VILLAGE: Approval

EIR | 40 Years


The Phelps Family purchased the Corral Village site over 40 years ago. Then and now, and at every moment in between, the site has been zoned for commercial development. The Phelps submitted a complete project application in 2004. Monterey County's expert consultants immediately started a six year study of how the village might affect traffic, groundwater supply, biology and other environmental impacts. In June 2010, the county published a 1500+ page Draft EIR. After the public had a chance to comment on the Draft EIR, the county’s consultants prepared a Final EIR released in November 2010.

The Phelps Family took the recommendation of the EIR and revised the project into a "hybrid LEED alternative" site plan. The county held numerous public hearings in 2011 to consider approving the revised Corral Village plan. The Toro Land Use Advisory Committee voted to approve it. The Planning Commission split its vote on the project with half of the commissioners finding that the hybrid LEED alternative was suitable for the site. The Phelps Family appealed the split vote to the Board of Supervisors and after several more public hearings in Spring 2011, revised the project once again to bring its size to below 100,000 square feet, lower building heights, establish a minimum 100' setback and create visual green screens along frontage roads.

click to enlarge

The final site plan was approved in concept by the supervisors on July 12, 2011. The supervisors requested additional clarification on removal of the existing gas station, more details on the rainwater harvesting and recharge system, and a couple of other modifications of the final conditions of approval. On February 7, 2012, the supervisors approved the project with a lengthy set of conditions. The Highway 68 Coalition filed suit on March 6, 2012 aiming to delay construction of the Corral Village. The Phelps Family is confident that the EIR and the comprehensive environmental review process was adequate, and will defend the project against the lawsuit.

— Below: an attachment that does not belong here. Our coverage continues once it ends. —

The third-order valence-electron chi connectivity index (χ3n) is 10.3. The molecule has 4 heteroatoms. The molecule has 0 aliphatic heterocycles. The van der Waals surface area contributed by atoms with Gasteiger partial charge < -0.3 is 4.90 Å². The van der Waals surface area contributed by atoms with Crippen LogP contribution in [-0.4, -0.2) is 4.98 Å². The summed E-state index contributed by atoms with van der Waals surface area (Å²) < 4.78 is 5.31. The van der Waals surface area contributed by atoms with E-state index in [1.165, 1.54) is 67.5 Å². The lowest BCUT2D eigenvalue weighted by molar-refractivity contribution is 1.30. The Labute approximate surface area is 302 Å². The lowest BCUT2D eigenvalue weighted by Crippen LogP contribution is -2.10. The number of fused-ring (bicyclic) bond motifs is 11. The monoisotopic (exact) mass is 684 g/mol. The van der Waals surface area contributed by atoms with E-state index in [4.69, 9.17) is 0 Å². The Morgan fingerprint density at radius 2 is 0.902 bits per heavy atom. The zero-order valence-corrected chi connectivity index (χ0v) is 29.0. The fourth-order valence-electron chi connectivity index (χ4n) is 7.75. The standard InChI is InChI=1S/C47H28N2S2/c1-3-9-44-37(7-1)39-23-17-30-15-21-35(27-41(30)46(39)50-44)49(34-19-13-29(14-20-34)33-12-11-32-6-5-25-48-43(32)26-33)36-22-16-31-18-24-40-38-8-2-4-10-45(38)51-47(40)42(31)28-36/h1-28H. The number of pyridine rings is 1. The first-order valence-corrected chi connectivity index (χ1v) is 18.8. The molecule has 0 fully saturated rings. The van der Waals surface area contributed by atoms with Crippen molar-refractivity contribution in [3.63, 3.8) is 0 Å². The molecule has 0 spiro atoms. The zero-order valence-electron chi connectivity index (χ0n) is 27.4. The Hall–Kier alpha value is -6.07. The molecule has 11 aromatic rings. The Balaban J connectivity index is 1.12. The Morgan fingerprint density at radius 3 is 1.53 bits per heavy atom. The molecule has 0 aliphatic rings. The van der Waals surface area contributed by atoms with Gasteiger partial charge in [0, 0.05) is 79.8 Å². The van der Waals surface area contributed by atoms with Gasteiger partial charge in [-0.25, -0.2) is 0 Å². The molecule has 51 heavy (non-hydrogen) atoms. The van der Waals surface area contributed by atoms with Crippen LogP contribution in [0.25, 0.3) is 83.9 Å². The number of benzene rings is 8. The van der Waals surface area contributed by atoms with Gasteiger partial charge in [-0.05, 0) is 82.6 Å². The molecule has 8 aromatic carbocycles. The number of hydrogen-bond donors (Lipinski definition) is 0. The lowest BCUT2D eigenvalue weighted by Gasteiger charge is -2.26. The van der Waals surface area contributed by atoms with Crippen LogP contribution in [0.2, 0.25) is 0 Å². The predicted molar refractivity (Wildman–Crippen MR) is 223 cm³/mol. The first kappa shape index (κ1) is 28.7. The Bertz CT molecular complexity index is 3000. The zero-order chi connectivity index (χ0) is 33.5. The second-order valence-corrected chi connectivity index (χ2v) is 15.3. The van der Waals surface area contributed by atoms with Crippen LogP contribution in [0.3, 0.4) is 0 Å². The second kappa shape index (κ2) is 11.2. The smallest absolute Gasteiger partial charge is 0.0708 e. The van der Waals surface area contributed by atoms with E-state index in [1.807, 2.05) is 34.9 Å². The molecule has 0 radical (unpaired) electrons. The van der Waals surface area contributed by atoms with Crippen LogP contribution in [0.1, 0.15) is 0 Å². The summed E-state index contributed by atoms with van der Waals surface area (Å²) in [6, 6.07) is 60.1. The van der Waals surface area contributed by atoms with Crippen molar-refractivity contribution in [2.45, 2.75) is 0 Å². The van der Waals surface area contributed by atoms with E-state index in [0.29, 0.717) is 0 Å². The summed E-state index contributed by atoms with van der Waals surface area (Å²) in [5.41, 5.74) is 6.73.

40 years of county study

Approval of the Corral Village culminates 40 years of county and public review. The site has been zoned for commercial development in three county general plans starting in the 1960s. The most current Monterey County general plan (2010) also provides for the village development.

2004-10. Environmental Review. The Phelps submitted a completed Combined Development Application for the proposed village in 2004. County consultants published a 1500+ page Draft EIR in June 2010. In November, 2010, the county published a 450+ page Final EIR that responds to comments and concerns expressed during the public comment period. Click here to view the EIR.

July 2010. LUAC Approves Project. On July 26, 2010 members of the Toro LUAC voted 3-2 in favor of the project.

November 2010. Phelps Family Modifies Site Plan. The Corral Village site plan is revised to reflect the environmentally superior alternative discussed in the Final EIR. The Village would become the first ever, new construction green LEED commercial project in the county and one of the first in the state.

January 2011. Planning Commission Splits Vote on Project. After three public hearings on Corral Village EIR, the Planning Commission passed Resolution #11-004A on January 27, 2011, stating that “the Commission was unable to reach a majority decision on the project and finding that “the commission was split with half of the Commission finding that the Project Alternative proposed and modified by staff was suitable for the site...” The commission vote was appealed to the Board of Supervisors.

July 2011. County Supervisors Approve Project Concept. After three more public hearings and a fourth site plan revision to make the project smaller and less visible to passersby, three county supervisors voted to approve the project concept on July 12, 2011.

February 2012. County Supervisors Approve Project. Three supervisors cast the final vote to approve the Corral Village and a lengthy set of conditions on February 7, 2012. The final decision was challenged by a small group of opponents who contend that the environmental review process was inadequate.